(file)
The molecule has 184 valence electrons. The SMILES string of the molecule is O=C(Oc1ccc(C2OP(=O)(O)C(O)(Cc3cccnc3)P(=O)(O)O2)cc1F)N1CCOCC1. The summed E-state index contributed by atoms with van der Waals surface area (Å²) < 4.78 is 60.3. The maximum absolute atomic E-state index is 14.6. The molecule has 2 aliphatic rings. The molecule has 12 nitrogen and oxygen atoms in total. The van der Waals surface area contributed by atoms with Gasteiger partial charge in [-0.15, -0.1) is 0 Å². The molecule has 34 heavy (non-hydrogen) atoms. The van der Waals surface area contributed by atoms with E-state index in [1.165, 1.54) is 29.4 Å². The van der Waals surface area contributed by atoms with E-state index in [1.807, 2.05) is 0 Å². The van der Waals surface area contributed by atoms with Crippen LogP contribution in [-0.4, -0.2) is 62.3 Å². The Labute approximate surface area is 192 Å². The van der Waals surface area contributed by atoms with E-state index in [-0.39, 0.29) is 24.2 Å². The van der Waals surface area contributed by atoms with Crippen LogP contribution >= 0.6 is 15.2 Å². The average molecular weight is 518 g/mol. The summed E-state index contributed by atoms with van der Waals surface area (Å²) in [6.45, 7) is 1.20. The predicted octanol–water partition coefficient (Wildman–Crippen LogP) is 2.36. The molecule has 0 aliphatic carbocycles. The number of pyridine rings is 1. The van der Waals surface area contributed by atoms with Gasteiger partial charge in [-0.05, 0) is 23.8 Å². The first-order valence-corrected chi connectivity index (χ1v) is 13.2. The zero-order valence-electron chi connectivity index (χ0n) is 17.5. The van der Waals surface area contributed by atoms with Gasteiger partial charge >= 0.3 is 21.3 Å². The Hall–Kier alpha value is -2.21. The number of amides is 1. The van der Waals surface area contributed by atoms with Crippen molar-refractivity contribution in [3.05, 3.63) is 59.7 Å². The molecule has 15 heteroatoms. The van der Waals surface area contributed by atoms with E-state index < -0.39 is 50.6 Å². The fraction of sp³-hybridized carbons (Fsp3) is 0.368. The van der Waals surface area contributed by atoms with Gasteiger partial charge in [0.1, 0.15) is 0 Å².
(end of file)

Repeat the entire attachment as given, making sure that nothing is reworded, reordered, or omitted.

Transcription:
The molecule has 184 valence electrons. The SMILES string of the molecule is O=C(Oc1ccc(C2OP(=O)(O)C(O)(Cc3cccnc3)P(=O)(O)O2)cc1F)N1CCOCC1. The summed E-state index contributed by atoms with van der Waals surface area (Å²) < 4.78 is 60.3. The maximum absolute atomic E-state index is 14.6. The molecule has 2 aliphatic rings. The molecule has 12 nitrogen and oxygen atoms in total. The van der Waals surface area contributed by atoms with Gasteiger partial charge in [-0.15, -0.1) is 0 Å². The molecule has 34 heavy (non-hydrogen) atoms. The van der Waals surface area contributed by atoms with E-state index in [1.165, 1.54) is 29.4 Å². The van der Waals surface area contributed by atoms with E-state index in [1.807, 2.05) is 0 Å². The van der Waals surface area contributed by atoms with Crippen LogP contribution in [-0.4, -0.2) is 62.3 Å². The Labute approximate surface area is 192 Å². The van der Waals surface area contributed by atoms with E-state index in [-0.39, 0.29) is 24.2 Å². The van der Waals surface area contributed by atoms with Crippen LogP contribution >= 0.6 is 15.2 Å². The average molecular weight is 518 g/mol. The summed E-state index contributed by atoms with van der Waals surface area (Å²) in [6.45, 7) is 1.20. The predicted octanol–water partition coefficient (Wildman–Crippen LogP) is 2.36. The molecule has 0 aliphatic carbocycles. The number of pyridine rings is 1. The van der Waals surface area contributed by atoms with Gasteiger partial charge in [-0.05, 0) is 23.8 Å². The first-order valence-corrected chi connectivity index (χ1v) is 13.2. The zero-order valence-electron chi connectivity index (χ0n) is 17.5. The van der Waals surface area contributed by atoms with Gasteiger partial charge >= 0.3 is 21.3 Å². The Hall–Kier alpha value is -2.21. The number of amides is 1. The van der Waals surface area contributed by atoms with Crippen molar-refractivity contribution in [3.05, 3.63) is 59.7 Å². The molecule has 15 heteroatoms. The van der Waals surface area contributed by atoms with E-state index < -0.39 is 50.6 Å². The fraction of sp³-hybridized carbons (Fsp3) is 0.368. The van der Waals surface area contributed by atoms with Gasteiger partial charge in [0.1, 0.15) is 0 Å².